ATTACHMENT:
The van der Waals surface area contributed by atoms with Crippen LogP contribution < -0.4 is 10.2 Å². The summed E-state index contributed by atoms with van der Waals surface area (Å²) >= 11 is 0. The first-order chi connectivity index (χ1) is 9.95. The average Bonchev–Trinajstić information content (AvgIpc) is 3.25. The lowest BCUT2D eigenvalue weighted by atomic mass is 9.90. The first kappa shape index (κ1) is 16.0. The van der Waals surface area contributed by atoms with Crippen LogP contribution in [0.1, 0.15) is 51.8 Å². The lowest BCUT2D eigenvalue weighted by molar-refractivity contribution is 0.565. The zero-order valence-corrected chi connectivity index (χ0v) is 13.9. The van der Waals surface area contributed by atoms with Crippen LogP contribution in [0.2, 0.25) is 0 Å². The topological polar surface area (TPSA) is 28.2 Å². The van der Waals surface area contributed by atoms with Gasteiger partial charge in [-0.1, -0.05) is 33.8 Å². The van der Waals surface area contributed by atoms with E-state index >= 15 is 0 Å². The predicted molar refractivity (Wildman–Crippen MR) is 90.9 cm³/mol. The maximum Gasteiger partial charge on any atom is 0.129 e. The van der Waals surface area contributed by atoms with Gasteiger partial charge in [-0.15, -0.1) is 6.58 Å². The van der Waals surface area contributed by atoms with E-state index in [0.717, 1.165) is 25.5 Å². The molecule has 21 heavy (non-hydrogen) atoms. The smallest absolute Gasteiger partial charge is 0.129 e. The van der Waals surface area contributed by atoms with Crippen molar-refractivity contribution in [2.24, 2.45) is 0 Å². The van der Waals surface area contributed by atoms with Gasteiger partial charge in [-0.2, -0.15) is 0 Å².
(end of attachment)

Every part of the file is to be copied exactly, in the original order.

The van der Waals surface area contributed by atoms with Crippen LogP contribution < -0.4 is 10.2 Å². The summed E-state index contributed by atoms with van der Waals surface area (Å²) >= 11 is 0. The first-order chi connectivity index (χ1) is 9.95. The average Bonchev–Trinajstić information content (AvgIpc) is 3.25. The lowest BCUT2D eigenvalue weighted by atomic mass is 9.90. The first kappa shape index (κ1) is 16.0. The van der Waals surface area contributed by atoms with Crippen LogP contribution in [0.1, 0.15) is 51.8 Å². The lowest BCUT2D eigenvalue weighted by molar-refractivity contribution is 0.565. The zero-order valence-corrected chi connectivity index (χ0v) is 13.9. The van der Waals surface area contributed by atoms with Crippen LogP contribution in [0.2, 0.25) is 0 Å². The topological polar surface area (TPSA) is 28.2 Å². The van der Waals surface area contributed by atoms with Gasteiger partial charge in [-0.1, -0.05) is 33.8 Å². The van der Waals surface area contributed by atoms with E-state index >= 15 is 0 Å². The predicted molar refractivity (Wildman–Crippen MR) is 90.9 cm³/mol. The maximum Gasteiger partial charge on any atom is 0.129 e. The van der Waals surface area contributed by atoms with Gasteiger partial charge in [-0.15, -0.1) is 6.58 Å². The van der Waals surface area contributed by atoms with E-state index in [0.717, 1.165) is 25.5 Å². The molecule has 21 heavy (non-hydrogen) atoms. The smallest absolute Gasteiger partial charge is 0.129 e. The van der Waals surface area contributed by atoms with Crippen molar-refractivity contribution in [2.24, 2.45) is 0 Å². The van der Waals surface area contributed by atoms with Gasteiger partial charge in [-0.2, -0.15) is 0 Å².